Next steps: The reporting requirements under the CSRD will be phased in over time for different companies, with the first reports due in 2025.

Australian government publishes final policy and draft legislation for climate disclosure

The Australian government has released its Exposure Draft, requiring specified large businesses and financial institutions to make climate-related disclosures. This consultation follows the government’s announcement of the final policy design for corporate climate-related financial disclosure requirements, as outlined in the Policy Statement.

The details: The Exposure Draft legislation seeks to amend parts of the Australian Securities and Investment Commission Act 2001 and the Corporations Act 2001, to introduce mandatory requirements for large businesses and financial institutions to disclose their climate-related risks and opportunities. The mandatory climate-related disclosure requirements are set to be implemented via a three-phase approach based on the size of the entity, with the first entities reporting from July 1, 2024.
Feedback welcome: The Australian government is seeking views on the Exposure Draft legislation and accompanying explanatory materials by February 9, 2024.

U.S. House Financial Services Subcommittee on Oversight and Investigations holds hearing on SEC climate-disclosure rule

Topics discussed in the hearing included: 

  • The cost of compliance 
  • SEC rulemaking authority
  • Effect on farmers 
  • The SEC’s climate disclosure rule’s strength in law 
  • The costs of climate change 

The following witnesses testified at the hearing: Charles Crain, Vice President, Domestic Policy, National Association of Manufacturers; Lawrence Cunningham, Special Counsel, Mayer Brown; Bill Schultz, Vice President, Schultz Fruitridge Farms, Inc.; and George Georgiev, Associate Professor of Law, Emory University School of Law.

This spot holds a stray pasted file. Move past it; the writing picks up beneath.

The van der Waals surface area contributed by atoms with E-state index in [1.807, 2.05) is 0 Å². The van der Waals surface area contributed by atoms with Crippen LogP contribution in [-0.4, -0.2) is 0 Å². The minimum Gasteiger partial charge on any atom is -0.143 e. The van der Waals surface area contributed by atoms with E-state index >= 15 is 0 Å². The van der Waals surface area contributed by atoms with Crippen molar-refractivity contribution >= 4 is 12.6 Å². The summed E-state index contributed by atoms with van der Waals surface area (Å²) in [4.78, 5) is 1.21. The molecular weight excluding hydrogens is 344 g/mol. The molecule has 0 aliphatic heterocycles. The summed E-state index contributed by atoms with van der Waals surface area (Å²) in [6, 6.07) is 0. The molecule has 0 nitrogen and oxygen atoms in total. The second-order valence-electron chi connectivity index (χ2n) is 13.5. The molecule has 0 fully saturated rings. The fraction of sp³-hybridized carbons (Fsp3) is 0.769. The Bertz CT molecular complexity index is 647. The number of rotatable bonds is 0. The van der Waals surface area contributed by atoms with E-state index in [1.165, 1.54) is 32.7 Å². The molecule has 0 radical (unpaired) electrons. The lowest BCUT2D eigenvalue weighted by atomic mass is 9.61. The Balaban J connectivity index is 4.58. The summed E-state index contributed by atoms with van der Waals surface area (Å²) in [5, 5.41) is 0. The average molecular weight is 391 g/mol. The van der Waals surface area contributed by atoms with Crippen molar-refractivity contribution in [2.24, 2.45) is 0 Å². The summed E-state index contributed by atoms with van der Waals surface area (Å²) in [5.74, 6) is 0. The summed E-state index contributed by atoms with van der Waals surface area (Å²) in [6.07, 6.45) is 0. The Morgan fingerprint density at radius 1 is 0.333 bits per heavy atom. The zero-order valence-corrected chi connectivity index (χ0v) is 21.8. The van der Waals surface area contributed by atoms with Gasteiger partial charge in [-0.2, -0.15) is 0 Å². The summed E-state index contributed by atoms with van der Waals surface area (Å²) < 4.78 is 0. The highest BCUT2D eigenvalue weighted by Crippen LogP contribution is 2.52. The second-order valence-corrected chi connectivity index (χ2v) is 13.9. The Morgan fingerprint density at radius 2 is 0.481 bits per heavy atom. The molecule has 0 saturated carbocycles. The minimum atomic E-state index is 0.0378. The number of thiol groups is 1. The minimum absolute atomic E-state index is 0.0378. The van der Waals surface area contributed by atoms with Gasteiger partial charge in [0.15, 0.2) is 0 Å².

New York Governor Hochul announces guidance to manage climate risk for banking and mortgage institutions

Governor Kathy Hochul announced that the New York State Department of Financial Services adopted guidance for New York State-regulated banking and mortgage institutions to help them manage their material financial and operational risks associated with climate change. 

The details: The guidance is designed to support institutions’ efforts to identify, measure, monitor, and control their material climate-related financial and operational risks in a manner consistent with current risk-management principles. It addresses key components of prudent risk management by Institutions —  including corporate governance, internal control frameworks, risk-management processes and data collection and analysis — so that institutions will incorporate assessment of these risks into their existing risk frameworks, taking a strategic and forward-looking approach.